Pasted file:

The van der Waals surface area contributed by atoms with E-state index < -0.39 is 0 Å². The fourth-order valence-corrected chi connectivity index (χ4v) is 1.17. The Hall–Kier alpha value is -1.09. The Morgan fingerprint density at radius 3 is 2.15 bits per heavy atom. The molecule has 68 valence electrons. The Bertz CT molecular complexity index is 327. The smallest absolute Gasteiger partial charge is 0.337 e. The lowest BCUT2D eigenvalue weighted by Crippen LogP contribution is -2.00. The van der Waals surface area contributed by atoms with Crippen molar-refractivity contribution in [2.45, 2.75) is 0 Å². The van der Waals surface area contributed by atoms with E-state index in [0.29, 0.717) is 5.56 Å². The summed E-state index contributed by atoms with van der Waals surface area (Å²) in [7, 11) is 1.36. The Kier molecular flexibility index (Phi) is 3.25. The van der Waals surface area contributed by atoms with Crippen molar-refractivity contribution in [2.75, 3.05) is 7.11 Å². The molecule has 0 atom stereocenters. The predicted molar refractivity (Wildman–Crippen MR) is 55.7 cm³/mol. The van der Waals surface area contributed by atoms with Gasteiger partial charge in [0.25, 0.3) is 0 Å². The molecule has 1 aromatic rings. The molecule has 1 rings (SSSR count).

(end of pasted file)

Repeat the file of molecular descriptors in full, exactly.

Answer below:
The van der Waals surface area contributed by atoms with E-state index < -0.39 is 0 Å². The fourth-order valence-corrected chi connectivity index (χ4v) is 1.17. The Hall–Kier alpha value is -1.09. The Morgan fingerprint density at radius 3 is 2.15 bits per heavy atom. The molecule has 68 valence electrons. The Bertz CT molecular complexity index is 327. The smallest absolute Gasteiger partial charge is 0.337 e. The lowest BCUT2D eigenvalue weighted by Crippen LogP contribution is -2.00. The van der Waals surface area contributed by atoms with Crippen molar-refractivity contribution in [2.45, 2.75) is 0 Å². The van der Waals surface area contributed by atoms with E-state index in [0.29, 0.717) is 5.56 Å². The summed E-state index contributed by atoms with van der Waals surface area (Å²) in [7, 11) is 1.36. The Kier molecular flexibility index (Phi) is 3.25. The van der Waals surface area contributed by atoms with Crippen molar-refractivity contribution in [2.75, 3.05) is 7.11 Å². The molecule has 0 atom stereocenters. The predicted molar refractivity (Wildman–Crippen MR) is 55.7 cm³/mol. The van der Waals surface area contributed by atoms with Gasteiger partial charge in [0.25, 0.3) is 0 Å². The molecule has 1 aromatic rings. The molecule has 1 rings (SSSR count).